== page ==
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Recognition of palatogingival groove is critical, especially because of its diagnostic complexity and the problems that may arise if it is not properly interpreted and treated. Palatogingival groove has got a reputation for being difficult to diagnose. Meticulous clinical and radiographic examination are needed for correct diagnosis and planning therapy in such cases. Two-dimensional limitations of radiographs are not sufficient to understand the complex anatomy of root canal system in such an anomaly. However, with the advent of cone-beam tomography, early diagnosis, and timely treatment has become possible. This has proved to be of great advantage as it demonstrated the dimensions of groove, its communicating nature, the site of bifurcation, the volume of bone loss and thus, the approximate amount of graft required for filling the defect.

Treating combined endoperio lesions are a clinical dilemma because making a differential diagnosis and deciding a prognosis are difficult. A four phase treatment algorithm guidelines have been proposed in managing the endodontic-periodontal combined lesions, namely, presurgical phase (determining periodontal/regenerative prognosis), endodontic phase, periodontal surgical phase, and post-GTR reevaluation protocol.[20]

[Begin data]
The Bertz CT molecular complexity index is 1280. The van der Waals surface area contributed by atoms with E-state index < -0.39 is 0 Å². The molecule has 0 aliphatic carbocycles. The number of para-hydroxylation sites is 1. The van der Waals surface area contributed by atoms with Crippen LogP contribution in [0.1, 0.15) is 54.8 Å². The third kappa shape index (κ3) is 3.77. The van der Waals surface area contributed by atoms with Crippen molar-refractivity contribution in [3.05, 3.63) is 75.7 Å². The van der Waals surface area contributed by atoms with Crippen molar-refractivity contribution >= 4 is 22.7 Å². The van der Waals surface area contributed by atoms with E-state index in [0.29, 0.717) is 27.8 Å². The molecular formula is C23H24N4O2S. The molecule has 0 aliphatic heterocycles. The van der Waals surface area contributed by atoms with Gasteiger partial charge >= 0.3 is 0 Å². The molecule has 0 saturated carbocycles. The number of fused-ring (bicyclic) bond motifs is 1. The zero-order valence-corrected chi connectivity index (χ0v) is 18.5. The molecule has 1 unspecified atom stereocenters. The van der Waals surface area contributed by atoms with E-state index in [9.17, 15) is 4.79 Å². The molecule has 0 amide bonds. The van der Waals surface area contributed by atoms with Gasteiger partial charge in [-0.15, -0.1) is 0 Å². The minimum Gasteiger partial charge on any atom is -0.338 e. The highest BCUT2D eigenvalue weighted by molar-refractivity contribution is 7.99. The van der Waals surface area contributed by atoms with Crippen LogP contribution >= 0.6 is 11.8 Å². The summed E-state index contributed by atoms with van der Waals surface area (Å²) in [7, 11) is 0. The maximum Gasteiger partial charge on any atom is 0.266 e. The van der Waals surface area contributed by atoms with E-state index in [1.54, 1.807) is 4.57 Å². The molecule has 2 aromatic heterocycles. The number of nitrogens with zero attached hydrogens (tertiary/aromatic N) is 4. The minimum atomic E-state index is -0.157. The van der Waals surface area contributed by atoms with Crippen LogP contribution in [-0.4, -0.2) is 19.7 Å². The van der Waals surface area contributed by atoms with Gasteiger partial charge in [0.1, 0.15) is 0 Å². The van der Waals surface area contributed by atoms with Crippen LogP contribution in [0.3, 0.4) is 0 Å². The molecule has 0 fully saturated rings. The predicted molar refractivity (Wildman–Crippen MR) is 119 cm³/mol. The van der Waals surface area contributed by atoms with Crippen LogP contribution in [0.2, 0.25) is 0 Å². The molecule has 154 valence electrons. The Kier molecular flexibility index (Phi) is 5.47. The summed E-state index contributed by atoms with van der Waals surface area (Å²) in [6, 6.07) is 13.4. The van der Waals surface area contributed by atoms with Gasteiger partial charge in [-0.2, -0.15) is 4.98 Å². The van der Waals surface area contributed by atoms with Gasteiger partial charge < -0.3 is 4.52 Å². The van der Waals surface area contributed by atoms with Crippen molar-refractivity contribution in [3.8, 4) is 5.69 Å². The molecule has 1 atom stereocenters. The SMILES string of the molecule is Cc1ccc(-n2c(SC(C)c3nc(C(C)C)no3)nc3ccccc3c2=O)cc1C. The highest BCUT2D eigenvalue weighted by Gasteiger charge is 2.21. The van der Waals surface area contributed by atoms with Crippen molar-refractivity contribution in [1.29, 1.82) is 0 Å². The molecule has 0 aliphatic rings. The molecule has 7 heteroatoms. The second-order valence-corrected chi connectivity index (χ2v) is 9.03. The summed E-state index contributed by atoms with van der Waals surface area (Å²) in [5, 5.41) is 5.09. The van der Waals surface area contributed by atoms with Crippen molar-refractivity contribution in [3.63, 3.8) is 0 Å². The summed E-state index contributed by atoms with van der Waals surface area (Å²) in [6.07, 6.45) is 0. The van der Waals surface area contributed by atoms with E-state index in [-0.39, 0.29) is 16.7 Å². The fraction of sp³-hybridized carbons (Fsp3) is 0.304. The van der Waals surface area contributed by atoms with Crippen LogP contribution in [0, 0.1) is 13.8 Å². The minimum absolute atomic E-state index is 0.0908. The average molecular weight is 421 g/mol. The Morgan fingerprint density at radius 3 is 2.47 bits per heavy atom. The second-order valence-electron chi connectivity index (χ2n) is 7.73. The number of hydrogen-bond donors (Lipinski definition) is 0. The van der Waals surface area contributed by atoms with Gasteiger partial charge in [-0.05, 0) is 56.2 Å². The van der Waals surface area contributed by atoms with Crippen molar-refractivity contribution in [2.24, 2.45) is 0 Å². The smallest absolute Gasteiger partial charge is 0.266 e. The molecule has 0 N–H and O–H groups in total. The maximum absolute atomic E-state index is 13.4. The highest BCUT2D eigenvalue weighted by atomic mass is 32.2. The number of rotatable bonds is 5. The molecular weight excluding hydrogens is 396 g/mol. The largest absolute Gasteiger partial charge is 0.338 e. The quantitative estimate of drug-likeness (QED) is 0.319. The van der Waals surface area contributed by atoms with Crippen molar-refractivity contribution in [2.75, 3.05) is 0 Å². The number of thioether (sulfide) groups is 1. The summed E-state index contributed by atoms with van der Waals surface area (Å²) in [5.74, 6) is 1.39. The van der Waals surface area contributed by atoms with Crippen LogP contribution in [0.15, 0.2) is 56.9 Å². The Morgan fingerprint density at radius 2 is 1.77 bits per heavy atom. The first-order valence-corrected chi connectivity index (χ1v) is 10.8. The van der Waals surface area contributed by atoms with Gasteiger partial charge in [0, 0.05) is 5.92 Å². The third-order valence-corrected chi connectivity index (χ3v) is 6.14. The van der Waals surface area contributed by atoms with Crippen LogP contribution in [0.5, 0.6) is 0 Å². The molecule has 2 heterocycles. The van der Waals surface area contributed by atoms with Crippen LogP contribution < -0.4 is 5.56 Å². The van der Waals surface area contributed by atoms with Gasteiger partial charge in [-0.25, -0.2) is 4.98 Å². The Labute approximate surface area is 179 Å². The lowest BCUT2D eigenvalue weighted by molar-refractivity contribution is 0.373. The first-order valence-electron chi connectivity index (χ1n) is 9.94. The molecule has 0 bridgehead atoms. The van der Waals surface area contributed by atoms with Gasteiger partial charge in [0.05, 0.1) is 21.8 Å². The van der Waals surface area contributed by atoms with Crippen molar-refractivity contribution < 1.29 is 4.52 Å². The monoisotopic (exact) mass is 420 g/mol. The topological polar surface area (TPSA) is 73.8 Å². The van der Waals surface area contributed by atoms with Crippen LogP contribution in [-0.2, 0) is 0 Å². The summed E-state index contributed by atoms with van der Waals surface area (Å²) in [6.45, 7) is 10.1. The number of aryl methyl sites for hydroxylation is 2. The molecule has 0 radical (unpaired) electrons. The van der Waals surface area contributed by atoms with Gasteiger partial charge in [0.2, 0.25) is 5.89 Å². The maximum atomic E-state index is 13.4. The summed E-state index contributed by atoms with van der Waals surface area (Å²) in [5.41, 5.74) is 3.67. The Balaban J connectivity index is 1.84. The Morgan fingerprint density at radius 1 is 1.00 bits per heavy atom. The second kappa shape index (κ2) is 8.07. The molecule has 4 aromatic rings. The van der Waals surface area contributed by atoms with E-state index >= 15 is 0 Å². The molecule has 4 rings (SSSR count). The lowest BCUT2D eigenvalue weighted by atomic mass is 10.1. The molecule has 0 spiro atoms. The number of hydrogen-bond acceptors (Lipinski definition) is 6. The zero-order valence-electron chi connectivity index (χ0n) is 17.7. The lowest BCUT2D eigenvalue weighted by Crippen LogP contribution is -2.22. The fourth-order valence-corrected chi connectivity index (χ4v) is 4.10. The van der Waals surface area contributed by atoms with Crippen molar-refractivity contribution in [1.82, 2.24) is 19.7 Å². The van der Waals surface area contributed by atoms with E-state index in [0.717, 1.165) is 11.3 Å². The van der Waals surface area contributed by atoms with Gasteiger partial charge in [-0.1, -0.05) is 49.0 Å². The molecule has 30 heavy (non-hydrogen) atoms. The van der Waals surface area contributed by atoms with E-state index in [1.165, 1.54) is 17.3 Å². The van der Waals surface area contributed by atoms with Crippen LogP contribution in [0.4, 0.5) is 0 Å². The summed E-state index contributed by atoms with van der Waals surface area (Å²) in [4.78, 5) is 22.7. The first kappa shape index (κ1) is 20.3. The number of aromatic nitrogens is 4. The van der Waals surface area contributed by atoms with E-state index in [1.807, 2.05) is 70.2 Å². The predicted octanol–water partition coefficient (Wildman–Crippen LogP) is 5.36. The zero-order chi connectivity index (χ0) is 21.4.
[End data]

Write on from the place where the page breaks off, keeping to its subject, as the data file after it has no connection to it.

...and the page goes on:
On comparison of the root developmental groove and the palatogingival groove similarities such as the increased cementum thickness, decreased dentin thickness, pulp compartment surface alteration, irregularity of the dentin-cementum junction, and of the cementum surface are seen which suggest a common determining factor to this structure organization pattern. It is possible that the palatogingival groove could be the result of an alteration of genetic mechanisms, rather than a dental germ folding, as previously hypothesized.[21]

On microscopic examination of the palatogingival groove, accessory foramina were found not only in the groove, but also in the corresponding wall of the pulp chamber. Accessory canals were the primary means of communication between the pulp and the periodontium of the incisors with a palatogingival groove and lack of closure of the calcified tissues along the groove, allowing for direct connection of the pulp and the periodontium was not found.[22]

Successful treatment of the palatogingival groove depends on the ability to eradicate inflammatory irritants, by eliminating or sealing the groove. Procedures such as radiculoplasty have been advocated to eliminate the groove. Sealing the groove has been tried with different materials after preparation and conditioning ot the groove.[23] Glass ionomer cements, mineral trioxide aggregate, composites, and amalgam are materials that have been used to seal the groove. Intentional replantation for management of palatogingival groove has been reported where the groove extended to the apex of the tooth. Maintaining the viability of the periodontal ligament and intact cementum are key to avoid resorption later. Placing the tooth in saline solution to prevent drying of the periodontal ligament, replanting it within 8 min followed by stabilization have been suggested to ensure reattachment.[24]